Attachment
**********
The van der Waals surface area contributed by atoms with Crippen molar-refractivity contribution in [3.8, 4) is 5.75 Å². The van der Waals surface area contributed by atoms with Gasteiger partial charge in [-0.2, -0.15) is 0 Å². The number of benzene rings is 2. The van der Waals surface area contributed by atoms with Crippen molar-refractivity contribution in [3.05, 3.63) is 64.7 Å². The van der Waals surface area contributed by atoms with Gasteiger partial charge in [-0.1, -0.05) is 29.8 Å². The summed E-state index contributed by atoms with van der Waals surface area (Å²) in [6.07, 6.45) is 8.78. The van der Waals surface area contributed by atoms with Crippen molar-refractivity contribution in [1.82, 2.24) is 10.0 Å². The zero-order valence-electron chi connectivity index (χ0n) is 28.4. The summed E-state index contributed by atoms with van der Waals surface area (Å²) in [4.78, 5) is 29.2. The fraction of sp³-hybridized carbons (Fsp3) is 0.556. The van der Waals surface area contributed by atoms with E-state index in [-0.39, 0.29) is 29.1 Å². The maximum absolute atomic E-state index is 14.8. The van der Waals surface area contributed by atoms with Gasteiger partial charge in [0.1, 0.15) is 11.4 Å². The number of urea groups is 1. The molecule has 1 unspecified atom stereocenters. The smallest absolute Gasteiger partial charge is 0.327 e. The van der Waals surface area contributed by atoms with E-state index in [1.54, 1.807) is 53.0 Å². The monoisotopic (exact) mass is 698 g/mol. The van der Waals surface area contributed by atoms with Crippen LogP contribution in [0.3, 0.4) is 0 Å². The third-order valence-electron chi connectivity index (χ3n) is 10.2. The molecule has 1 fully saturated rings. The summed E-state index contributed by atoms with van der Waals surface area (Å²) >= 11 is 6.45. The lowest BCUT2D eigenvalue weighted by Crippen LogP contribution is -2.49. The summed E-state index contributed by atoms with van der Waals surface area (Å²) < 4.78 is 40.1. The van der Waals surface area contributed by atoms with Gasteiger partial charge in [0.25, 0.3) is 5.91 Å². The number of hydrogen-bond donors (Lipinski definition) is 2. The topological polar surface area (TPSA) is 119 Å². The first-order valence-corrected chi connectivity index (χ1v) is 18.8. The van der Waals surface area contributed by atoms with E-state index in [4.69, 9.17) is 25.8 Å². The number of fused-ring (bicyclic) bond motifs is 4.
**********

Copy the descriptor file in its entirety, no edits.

The van der Waals surface area contributed by atoms with Crippen molar-refractivity contribution in [3.8, 4) is 5.75 Å². The van der Waals surface area contributed by atoms with Gasteiger partial charge in [-0.2, -0.15) is 0 Å². The number of benzene rings is 2. The van der Waals surface area contributed by atoms with Crippen molar-refractivity contribution in [3.05, 3.63) is 64.7 Å². The van der Waals surface area contributed by atoms with Gasteiger partial charge in [-0.1, -0.05) is 29.8 Å². The summed E-state index contributed by atoms with van der Waals surface area (Å²) in [6.07, 6.45) is 8.78. The van der Waals surface area contributed by atoms with Crippen molar-refractivity contribution in [1.82, 2.24) is 10.0 Å². The zero-order valence-electron chi connectivity index (χ0n) is 28.4. The summed E-state index contributed by atoms with van der Waals surface area (Å²) in [4.78, 5) is 29.2. The fraction of sp³-hybridized carbons (Fsp3) is 0.556. The van der Waals surface area contributed by atoms with E-state index in [-0.39, 0.29) is 29.1 Å². The maximum absolute atomic E-state index is 14.8. The van der Waals surface area contributed by atoms with Gasteiger partial charge in [0.1, 0.15) is 11.4 Å². The number of urea groups is 1. The molecule has 1 unspecified atom stereocenters. The smallest absolute Gasteiger partial charge is 0.327 e. The van der Waals surface area contributed by atoms with E-state index in [1.54, 1.807) is 53.0 Å². The monoisotopic (exact) mass is 698 g/mol. The van der Waals surface area contributed by atoms with Crippen LogP contribution in [0.3, 0.4) is 0 Å². The third-order valence-electron chi connectivity index (χ3n) is 10.2. The molecule has 1 fully saturated rings. The summed E-state index contributed by atoms with van der Waals surface area (Å²) >= 11 is 6.45. The lowest BCUT2D eigenvalue weighted by Crippen LogP contribution is -2.49. The summed E-state index contributed by atoms with van der Waals surface area (Å²) < 4.78 is 40.1. The van der Waals surface area contributed by atoms with Gasteiger partial charge in [0.25, 0.3) is 5.91 Å². The number of hydrogen-bond donors (Lipinski definition) is 2. The topological polar surface area (TPSA) is 119 Å². The first-order valence-corrected chi connectivity index (χ1v) is 18.8. The van der Waals surface area contributed by atoms with E-state index in [4.69, 9.17) is 25.8 Å². The number of fused-ring (bicyclic) bond motifs is 4.